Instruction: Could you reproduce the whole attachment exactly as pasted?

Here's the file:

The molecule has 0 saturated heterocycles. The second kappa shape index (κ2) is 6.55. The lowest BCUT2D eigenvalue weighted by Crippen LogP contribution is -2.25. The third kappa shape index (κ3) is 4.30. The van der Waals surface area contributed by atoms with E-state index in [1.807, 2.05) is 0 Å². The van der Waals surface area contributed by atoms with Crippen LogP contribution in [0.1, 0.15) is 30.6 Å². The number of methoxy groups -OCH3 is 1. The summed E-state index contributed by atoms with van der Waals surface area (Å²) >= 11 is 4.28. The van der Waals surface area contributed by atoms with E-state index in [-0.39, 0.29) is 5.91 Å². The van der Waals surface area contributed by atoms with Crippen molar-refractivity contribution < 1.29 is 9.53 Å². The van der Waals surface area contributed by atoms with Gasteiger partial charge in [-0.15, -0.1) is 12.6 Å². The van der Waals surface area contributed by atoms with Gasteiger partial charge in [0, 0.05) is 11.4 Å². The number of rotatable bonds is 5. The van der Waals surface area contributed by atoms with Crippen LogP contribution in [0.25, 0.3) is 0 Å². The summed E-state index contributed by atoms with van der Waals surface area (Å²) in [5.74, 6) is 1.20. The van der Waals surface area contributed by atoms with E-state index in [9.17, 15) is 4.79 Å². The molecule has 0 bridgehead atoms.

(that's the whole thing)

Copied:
The molecule has 0 saturated heterocycles. The second kappa shape index (κ2) is 6.55. The lowest BCUT2D eigenvalue weighted by Crippen LogP contribution is -2.25. The third kappa shape index (κ3) is 4.30. The van der Waals surface area contributed by atoms with E-state index in [1.807, 2.05) is 0 Å². The van der Waals surface area contributed by atoms with Crippen LogP contribution in [0.1, 0.15) is 30.6 Å². The number of methoxy groups -OCH3 is 1. The summed E-state index contributed by atoms with van der Waals surface area (Å²) >= 11 is 4.28. The van der Waals surface area contributed by atoms with E-state index in [-0.39, 0.29) is 5.91 Å². The van der Waals surface area contributed by atoms with Crippen molar-refractivity contribution < 1.29 is 9.53 Å². The van der Waals surface area contributed by atoms with Gasteiger partial charge in [-0.15, -0.1) is 12.6 Å². The van der Waals surface area contributed by atoms with Gasteiger partial charge in [0, 0.05) is 11.4 Å². The number of rotatable bonds is 5. The van der Waals surface area contributed by atoms with Crippen LogP contribution in [0.25, 0.3) is 0 Å². The summed E-state index contributed by atoms with van der Waals surface area (Å²) in [5.74, 6) is 1.20. The van der Waals surface area contributed by atoms with E-state index in [9.17, 15) is 4.79 Å². The molecule has 0 bridgehead atoms.